On this day in 1973, the most important phone call in technology history was made.
Using a prototype Motorola DynaTAC, inventor Martin Cooper made the first call on a mobile phone. Forty years later, it’s considered a brick compared to the diminutive devices we carry around.
The Daily Beast looks back at that historic call, which took place in New York City. His inspiration for the phone was Captain Kirk’s famous flip-top communicator from the Star Trek series.
The original DynaTAC was 10 inches in length and weighed 2.5 pounds, says the report, a behemoth by today’s standards. For comparison, most modern smartphones weigh between 4 and six ounces.
Today, Cooper helps run the tech incubator Dyna LLC. He also works as an advisor for companies and the government on telecommunications issues.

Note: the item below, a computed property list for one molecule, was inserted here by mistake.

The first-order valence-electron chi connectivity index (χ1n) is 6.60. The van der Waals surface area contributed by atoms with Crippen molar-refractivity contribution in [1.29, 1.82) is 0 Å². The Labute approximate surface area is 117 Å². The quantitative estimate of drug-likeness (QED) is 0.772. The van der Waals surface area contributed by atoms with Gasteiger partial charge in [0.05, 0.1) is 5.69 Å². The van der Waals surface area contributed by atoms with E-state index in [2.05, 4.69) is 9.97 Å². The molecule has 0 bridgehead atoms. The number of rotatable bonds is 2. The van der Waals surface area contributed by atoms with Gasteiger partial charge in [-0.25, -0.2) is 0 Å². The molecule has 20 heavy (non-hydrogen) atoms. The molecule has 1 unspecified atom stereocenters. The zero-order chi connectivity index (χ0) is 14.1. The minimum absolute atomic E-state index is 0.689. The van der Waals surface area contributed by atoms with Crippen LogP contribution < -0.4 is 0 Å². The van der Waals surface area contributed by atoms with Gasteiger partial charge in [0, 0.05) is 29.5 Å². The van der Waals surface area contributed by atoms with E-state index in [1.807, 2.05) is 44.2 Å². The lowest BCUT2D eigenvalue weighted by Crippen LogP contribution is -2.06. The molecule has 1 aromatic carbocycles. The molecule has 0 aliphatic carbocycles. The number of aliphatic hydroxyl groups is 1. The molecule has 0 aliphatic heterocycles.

Cell phones are everywhere in 2013. According to the U.N., the world has 6 billion cell phone subscribers. And more of them are moving into the realm of smartphones. Last fall, the tech research firm Strategic Analytics claims the global smartphone population topped 1 billion.
My first mobile phone was the Nokia 6110, purchased in the late ’90s. Although not as massive as the DynaTAC, it felt like a brick in your pocket. It also hosted one of the best mobile games ever: Snake. It required players to guide a snake around the screen, picking up pellets of food. If the snake ever hit a wall or touched any part of its body, it was game over.